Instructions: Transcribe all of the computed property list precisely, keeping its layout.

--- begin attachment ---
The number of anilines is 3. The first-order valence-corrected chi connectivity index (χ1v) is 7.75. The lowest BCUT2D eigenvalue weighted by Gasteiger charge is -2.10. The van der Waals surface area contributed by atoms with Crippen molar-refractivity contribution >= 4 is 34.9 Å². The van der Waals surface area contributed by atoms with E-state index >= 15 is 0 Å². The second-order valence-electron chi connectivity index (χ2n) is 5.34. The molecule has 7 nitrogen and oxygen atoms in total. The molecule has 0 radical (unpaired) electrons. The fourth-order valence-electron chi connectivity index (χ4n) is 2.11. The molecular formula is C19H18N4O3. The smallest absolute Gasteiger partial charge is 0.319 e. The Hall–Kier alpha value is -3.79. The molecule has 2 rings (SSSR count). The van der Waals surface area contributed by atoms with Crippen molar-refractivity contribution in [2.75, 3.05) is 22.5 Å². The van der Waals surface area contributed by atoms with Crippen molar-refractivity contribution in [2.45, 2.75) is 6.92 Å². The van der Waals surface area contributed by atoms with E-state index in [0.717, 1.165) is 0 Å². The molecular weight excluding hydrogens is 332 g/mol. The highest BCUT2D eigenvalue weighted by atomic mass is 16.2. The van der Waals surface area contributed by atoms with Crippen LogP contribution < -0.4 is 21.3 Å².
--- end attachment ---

The number of anilines is 3. The first-order valence-corrected chi connectivity index (χ1v) is 7.75. The lowest BCUT2D eigenvalue weighted by Gasteiger charge is -2.10. The van der Waals surface area contributed by atoms with Crippen molar-refractivity contribution >= 4 is 34.9 Å². The van der Waals surface area contributed by atoms with E-state index >= 15 is 0 Å². The second-order valence-electron chi connectivity index (χ2n) is 5.34. The molecule has 7 nitrogen and oxygen atoms in total. The molecule has 0 radical (unpaired) electrons. The fourth-order valence-electron chi connectivity index (χ4n) is 2.11. The molecular formula is C19H18N4O3. The smallest absolute Gasteiger partial charge is 0.319 e. The Hall–Kier alpha value is -3.79. The molecule has 2 rings (SSSR count). The van der Waals surface area contributed by atoms with Crippen molar-refractivity contribution in [2.75, 3.05) is 22.5 Å². The van der Waals surface area contributed by atoms with Crippen molar-refractivity contribution in [2.45, 2.75) is 6.92 Å². The van der Waals surface area contributed by atoms with E-state index in [0.717, 1.165) is 0 Å². The molecular weight excluding hydrogens is 332 g/mol. The highest BCUT2D eigenvalue weighted by atomic mass is 16.2. The van der Waals surface area contributed by atoms with Crippen LogP contribution < -0.4 is 21.3 Å².